such required additional activities because of conflicts with previously
schedule classes or events/activities in which the student is officially
representing the College (you may expect the student to provide you with
documentation from the supervising official).
In the case of cancelled classes, the department chair should provide
the information to the campus switchboard operator and to the Brockport's
radio station WBSU.
210.11 Use of Community Resources for Teaching
Faculty who assign projects to students which may involve contacts with
private, voluntary, or governmental agencies are expected first to establish
with the administration of the given agency the feasibility and acceptability
of the contacts.
210.12 Reporting Absences, Verification of Class Rosters, and Unregistered
- Faculty members must be sure that preliminary and final class rosters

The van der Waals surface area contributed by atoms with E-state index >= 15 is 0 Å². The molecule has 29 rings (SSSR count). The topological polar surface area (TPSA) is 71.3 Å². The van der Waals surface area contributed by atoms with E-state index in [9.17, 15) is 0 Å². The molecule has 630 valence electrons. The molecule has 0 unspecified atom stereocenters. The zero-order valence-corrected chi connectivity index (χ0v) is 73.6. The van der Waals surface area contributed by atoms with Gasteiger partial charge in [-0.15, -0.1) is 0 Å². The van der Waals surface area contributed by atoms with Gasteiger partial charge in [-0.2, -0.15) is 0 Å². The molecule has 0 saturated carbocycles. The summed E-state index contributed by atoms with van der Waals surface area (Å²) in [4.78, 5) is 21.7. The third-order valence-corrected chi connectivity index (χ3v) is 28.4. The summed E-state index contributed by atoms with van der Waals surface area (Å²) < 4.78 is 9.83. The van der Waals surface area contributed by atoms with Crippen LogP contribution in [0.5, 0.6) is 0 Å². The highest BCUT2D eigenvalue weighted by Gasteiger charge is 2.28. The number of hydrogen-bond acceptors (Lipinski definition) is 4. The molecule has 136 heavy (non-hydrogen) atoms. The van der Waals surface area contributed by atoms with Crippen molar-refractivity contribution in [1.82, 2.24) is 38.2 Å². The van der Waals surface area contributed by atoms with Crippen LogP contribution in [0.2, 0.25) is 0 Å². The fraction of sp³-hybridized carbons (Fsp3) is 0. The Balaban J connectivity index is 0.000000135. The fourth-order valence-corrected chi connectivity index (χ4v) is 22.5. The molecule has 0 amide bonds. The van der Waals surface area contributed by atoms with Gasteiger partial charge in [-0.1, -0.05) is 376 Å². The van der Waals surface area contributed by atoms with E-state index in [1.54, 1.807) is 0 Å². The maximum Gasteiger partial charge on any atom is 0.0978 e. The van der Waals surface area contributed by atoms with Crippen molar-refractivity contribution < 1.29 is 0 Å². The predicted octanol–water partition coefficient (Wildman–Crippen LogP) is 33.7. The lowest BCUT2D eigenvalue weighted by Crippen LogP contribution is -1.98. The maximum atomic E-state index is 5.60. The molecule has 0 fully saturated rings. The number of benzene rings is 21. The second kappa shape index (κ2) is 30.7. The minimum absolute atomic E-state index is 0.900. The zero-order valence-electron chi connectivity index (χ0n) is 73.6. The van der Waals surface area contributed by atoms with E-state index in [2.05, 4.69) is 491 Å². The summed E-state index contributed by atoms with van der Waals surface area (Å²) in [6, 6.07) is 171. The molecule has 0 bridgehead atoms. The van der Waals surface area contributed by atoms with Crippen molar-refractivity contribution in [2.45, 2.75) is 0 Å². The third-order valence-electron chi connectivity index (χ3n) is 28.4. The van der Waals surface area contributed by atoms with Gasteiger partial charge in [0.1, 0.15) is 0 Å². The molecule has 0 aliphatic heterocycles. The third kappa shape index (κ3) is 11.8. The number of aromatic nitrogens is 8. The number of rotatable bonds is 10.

are accurate because these data form the basis for student records and
for assigning FTE generation to the departments. Detailed instructions
are sent to each instructor with both preliminary and final class rosters.
The verified rosters are returned to the department chairperson who
will forward them to Registration and Records.
- Faculty noting excessive numbers of absences by student(s) is urged
to report this fact to the Office of the Vice President for Student
Affairs so that the student's whereabouts and circumstances can be ascertained.
Faculty may, of course, establish their own attendance requirements
provided that they are clearly stated (preferably in writing) at the
beginning of each semester.
- Under no circumstances will a course instructor at SUNY College at
Brockport knowingly allow an unregistered student to continue attending
a class. Instructors must check their class lists at the beginning of
each semester and immediately inform any unregistered student(s) that